Open Access Dissertation
Date of Award
Alyssa K. McGonagle
Studies on colorism bias are prevalent, but there exists a gap in the literature regarding how this construct operates within organizational contexts (Marira & Mitra, 2013). The current research explores colorism bias in organizational hiring decisions, considering both hair type and skin tone as physical markers which influence the enactment of colorism biases; as well as investigating the mediating effect of racial identity strength and attractiveness of the applicant, and moderating effects of job type. In a quasi-experimental design, participants viewed a Black female job applicant being considered for either a blue or white collar job, with varying degrees of Afrocentricity of skin tone and hair type. Conditional analyses suggest that the relationship between both skin tone and hair type with selection decisions is fully mediated by the perceived attractiveness of Black women applicants; but perceived racial identity strength of the applicant and job type were not significant. A discussion of theoretical and practical implications of the findings, and thoughts on future directions of colorism theory, are addressed.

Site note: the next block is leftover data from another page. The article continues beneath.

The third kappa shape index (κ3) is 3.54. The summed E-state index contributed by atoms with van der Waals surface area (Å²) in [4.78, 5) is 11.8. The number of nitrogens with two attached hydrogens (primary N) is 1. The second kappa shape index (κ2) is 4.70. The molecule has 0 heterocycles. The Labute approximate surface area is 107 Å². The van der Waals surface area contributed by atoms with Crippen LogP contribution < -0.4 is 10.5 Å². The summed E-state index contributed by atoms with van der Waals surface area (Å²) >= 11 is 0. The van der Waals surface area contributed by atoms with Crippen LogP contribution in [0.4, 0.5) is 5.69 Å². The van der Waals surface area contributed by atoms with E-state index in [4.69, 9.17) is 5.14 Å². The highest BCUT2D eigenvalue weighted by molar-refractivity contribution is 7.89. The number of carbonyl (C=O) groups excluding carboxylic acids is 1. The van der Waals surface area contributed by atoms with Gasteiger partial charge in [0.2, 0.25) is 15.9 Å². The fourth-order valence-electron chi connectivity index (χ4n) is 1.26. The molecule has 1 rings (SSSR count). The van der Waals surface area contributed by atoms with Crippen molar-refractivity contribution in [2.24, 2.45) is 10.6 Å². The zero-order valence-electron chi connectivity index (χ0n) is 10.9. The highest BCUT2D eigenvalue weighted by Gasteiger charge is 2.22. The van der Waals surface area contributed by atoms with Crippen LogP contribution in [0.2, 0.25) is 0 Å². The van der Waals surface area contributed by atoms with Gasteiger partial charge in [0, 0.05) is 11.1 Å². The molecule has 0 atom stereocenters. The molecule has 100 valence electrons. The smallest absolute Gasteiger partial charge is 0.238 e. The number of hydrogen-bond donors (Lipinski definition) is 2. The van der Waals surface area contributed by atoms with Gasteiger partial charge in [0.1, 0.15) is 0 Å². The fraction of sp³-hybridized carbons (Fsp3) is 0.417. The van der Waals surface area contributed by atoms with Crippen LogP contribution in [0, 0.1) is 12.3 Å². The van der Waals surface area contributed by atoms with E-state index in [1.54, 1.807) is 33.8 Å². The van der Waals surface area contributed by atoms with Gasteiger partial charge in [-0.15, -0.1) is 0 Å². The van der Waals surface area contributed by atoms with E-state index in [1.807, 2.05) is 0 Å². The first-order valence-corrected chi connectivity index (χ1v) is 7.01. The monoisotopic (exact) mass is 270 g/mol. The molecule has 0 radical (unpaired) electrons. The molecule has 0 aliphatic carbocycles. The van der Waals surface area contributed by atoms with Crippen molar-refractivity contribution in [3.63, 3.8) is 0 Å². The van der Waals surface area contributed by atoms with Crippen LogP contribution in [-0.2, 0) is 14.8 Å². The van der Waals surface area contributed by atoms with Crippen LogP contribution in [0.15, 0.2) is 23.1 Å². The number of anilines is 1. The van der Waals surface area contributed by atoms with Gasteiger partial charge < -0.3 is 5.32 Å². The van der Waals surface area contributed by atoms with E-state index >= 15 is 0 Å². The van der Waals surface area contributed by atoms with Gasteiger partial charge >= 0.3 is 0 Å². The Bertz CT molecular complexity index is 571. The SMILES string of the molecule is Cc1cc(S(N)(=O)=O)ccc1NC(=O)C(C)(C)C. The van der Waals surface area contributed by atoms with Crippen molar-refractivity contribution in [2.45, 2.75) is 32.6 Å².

Powell, Niambi Maia Childress, "Colorism Bias In Hiring Decisions: Disentangling The Effects Of Hair Type And Skin Tone" (2017). Wayne State University Dissertations. 1732.